This is a major contribution to post-Keynesian thought. With studies of the key pioneers - Keynes himself, Kalecki, Kahn, Goodwin, Kaldor, Joan Robinson, Sraffa and Pasinetti - G. C. Harcourt emphasizes their positive contributions to theories of distribution, pricing, accumulation, endogenous money and growth. The propositions of earlier chapters are brought together in an integrated narrative and interpretation of the major episodes in advanced capitalist economics in the post-war period, leading to a discussion of the relevance of post-Keynesian ideas to both our understanding of economics and to policy-making. The appendices include biographical sketches of the pioneers and analysis of the conceptual core of their discontent with orthodox theories. Drawing on the author's experience of teaching and researching over fifty years, this book will appeal to undergraduate and graduate students interested in alternative approaches to theoretical, applied and policy issues in economics, as well as to teachers and researchers in economics.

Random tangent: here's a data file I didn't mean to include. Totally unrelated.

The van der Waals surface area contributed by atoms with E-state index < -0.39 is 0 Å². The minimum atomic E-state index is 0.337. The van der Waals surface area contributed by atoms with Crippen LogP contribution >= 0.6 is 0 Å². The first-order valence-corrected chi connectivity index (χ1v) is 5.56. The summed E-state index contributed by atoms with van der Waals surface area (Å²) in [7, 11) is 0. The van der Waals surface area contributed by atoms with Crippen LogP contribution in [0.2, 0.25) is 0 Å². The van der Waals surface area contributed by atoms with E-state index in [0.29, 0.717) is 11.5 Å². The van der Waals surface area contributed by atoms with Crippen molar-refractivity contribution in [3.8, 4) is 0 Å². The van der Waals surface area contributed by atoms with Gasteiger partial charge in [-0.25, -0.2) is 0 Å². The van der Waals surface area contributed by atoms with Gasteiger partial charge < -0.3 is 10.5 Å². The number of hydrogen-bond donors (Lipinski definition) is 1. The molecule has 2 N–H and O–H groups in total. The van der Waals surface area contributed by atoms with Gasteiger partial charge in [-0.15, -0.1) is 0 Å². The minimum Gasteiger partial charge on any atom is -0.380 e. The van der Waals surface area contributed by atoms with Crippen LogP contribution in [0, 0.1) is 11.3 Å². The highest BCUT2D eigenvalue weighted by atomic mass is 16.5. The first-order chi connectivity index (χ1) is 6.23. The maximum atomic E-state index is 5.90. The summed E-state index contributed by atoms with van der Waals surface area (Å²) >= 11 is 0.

• A lively and accessible survey of the work of a distinguished non-mainstream economist • Draws on the personal experiences of the author, who was taught by and then worked with most of the economists discussed • Emphasizes the historical roots of the development of G. C. Harcourt's distinctive approach, as well as the intellectual biographies of the pioneers
Preface; 1. Introduction: why post-Keynesian economics and who were its Cambridge pioneers?; 2. Post-Keynesian macroeconomic theories of distribution; 3. Post-Keynesian theories of the determination of the mark-up; 4. Macroeconomic theories of accumulation; 5. Money and finance: exogenous or endogenous?; 6. The complete model: its role in an explanation of post-war inflationary episodes; 7. Theories of growth: from Adam Smith to 'modern' endogenous growth theory; 8. Applications to policy; Appendices; Index.
Reviews of the hardback: 'Geoff Harcourt's The Structure of Post-Keynesian Economics gives us a unique and irreplaceable perspective on the development and state of post-Keynesian thought. …This is a labor of scholarly love both for the ideas so scrupulously presented and for the fertile minds who contributed to them.' Duncan K. Foley, New School for Social Research
'The book is clearly written in the pleasant style to which Harcourt has accustomed us, and the theoretical discussions are enlivened by many personal recollections. I strongly recommend it to graduate students as well as to scholars who want to become familiar with this unduly neglected stream of thought.' Review of Political Economy